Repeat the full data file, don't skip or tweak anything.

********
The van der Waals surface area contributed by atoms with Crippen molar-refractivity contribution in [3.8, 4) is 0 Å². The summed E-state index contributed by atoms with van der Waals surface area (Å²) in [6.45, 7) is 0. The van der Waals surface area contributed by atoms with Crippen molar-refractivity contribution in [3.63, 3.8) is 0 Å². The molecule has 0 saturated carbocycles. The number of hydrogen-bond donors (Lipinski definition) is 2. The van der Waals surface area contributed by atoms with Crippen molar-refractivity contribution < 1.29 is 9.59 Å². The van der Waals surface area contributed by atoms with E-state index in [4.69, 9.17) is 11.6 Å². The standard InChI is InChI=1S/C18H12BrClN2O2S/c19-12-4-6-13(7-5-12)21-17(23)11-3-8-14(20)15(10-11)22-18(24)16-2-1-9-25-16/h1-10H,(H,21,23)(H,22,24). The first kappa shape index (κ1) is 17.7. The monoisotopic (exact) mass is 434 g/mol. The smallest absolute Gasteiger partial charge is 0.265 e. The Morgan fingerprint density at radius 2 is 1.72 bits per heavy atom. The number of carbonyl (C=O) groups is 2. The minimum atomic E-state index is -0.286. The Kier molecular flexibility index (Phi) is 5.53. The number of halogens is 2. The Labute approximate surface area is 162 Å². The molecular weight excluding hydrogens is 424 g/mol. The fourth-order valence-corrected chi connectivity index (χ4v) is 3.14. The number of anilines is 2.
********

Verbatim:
The van der Waals surface area contributed by atoms with Crippen molar-refractivity contribution in [3.8, 4) is 0 Å². The summed E-state index contributed by atoms with van der Waals surface area (Å²) in [6.45, 7) is 0. The van der Waals surface area contributed by atoms with Crippen molar-refractivity contribution in [3.63, 3.8) is 0 Å². The molecule has 0 saturated carbocycles. The number of hydrogen-bond donors (Lipinski definition) is 2. The van der Waals surface area contributed by atoms with Crippen molar-refractivity contribution < 1.29 is 9.59 Å². The van der Waals surface area contributed by atoms with E-state index in [4.69, 9.17) is 11.6 Å². The standard InChI is InChI=1S/C18H12BrClN2O2S/c19-12-4-6-13(7-5-12)21-17(23)11-3-8-14(20)15(10-11)22-18(24)16-2-1-9-25-16/h1-10H,(H,21,23)(H,22,24). The first kappa shape index (κ1) is 17.7. The monoisotopic (exact) mass is 434 g/mol. The smallest absolute Gasteiger partial charge is 0.265 e. The Morgan fingerprint density at radius 2 is 1.72 bits per heavy atom. The number of carbonyl (C=O) groups is 2. The minimum atomic E-state index is -0.286. The Kier molecular flexibility index (Phi) is 5.53. The number of halogens is 2. The Labute approximate surface area is 162 Å². The molecular weight excluding hydrogens is 424 g/mol. The fourth-order valence-corrected chi connectivity index (χ4v) is 3.14. The number of anilines is 2.